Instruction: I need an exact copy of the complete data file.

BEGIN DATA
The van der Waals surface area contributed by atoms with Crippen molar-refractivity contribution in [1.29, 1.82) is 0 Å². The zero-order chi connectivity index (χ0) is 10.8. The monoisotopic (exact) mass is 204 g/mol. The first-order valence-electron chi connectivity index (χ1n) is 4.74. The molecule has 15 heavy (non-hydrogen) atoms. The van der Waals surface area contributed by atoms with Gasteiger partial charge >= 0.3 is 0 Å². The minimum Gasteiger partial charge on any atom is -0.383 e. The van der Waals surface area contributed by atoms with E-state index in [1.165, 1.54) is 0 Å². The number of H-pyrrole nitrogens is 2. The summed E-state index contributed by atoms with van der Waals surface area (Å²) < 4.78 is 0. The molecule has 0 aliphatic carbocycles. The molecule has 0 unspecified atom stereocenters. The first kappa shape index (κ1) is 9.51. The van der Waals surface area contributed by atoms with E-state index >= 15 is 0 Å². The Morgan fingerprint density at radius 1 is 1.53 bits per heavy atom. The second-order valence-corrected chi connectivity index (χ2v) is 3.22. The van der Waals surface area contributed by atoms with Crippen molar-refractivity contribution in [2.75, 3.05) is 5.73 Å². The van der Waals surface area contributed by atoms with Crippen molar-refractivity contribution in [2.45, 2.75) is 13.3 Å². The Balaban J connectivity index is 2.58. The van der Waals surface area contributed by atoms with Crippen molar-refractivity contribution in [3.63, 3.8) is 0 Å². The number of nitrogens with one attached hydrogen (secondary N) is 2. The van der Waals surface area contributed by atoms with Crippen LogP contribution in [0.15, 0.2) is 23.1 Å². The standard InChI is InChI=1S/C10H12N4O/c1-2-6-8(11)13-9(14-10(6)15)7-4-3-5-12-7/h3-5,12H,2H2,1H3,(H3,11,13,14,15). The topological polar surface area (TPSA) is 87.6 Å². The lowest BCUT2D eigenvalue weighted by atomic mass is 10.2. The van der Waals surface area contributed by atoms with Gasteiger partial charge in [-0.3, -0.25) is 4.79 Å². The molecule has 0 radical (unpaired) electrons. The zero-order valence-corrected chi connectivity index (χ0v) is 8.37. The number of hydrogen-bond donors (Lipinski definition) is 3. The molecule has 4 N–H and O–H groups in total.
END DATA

The van der Waals surface area contributed by atoms with Crippen molar-refractivity contribution in [1.29, 1.82) is 0 Å². The zero-order chi connectivity index (χ0) is 10.8. The monoisotopic (exact) mass is 204 g/mol. The first-order valence-electron chi connectivity index (χ1n) is 4.74. The molecule has 15 heavy (non-hydrogen) atoms. The van der Waals surface area contributed by atoms with Gasteiger partial charge >= 0.3 is 0 Å². The minimum Gasteiger partial charge on any atom is -0.383 e. The van der Waals surface area contributed by atoms with E-state index in [1.165, 1.54) is 0 Å². The number of H-pyrrole nitrogens is 2. The summed E-state index contributed by atoms with van der Waals surface area (Å²) < 4.78 is 0. The molecule has 0 aliphatic carbocycles. The molecule has 0 unspecified atom stereocenters. The first kappa shape index (κ1) is 9.51. The van der Waals surface area contributed by atoms with E-state index >= 15 is 0 Å². The Morgan fingerprint density at radius 1 is 1.53 bits per heavy atom. The second-order valence-corrected chi connectivity index (χ2v) is 3.22. The van der Waals surface area contributed by atoms with Crippen molar-refractivity contribution in [2.75, 3.05) is 5.73 Å². The van der Waals surface area contributed by atoms with Crippen molar-refractivity contribution in [2.45, 2.75) is 13.3 Å². The Balaban J connectivity index is 2.58. The van der Waals surface area contributed by atoms with Crippen molar-refractivity contribution in [3.63, 3.8) is 0 Å². The number of nitrogens with one attached hydrogen (secondary N) is 2. The van der Waals surface area contributed by atoms with Crippen LogP contribution in [0.15, 0.2) is 23.1 Å². The standard InChI is InChI=1S/C10H12N4O/c1-2-6-8(11)13-9(14-10(6)15)7-4-3-5-12-7/h3-5,12H,2H2,1H3,(H3,11,13,14,15). The topological polar surface area (TPSA) is 87.6 Å². The lowest BCUT2D eigenvalue weighted by atomic mass is 10.2. The van der Waals surface area contributed by atoms with Gasteiger partial charge in [-0.3, -0.25) is 4.79 Å². The molecule has 0 radical (unpaired) electrons. The zero-order valence-corrected chi connectivity index (χ0v) is 8.37. The number of hydrogen-bond donors (Lipinski definition) is 3. The molecule has 4 N–H and O–H groups in total.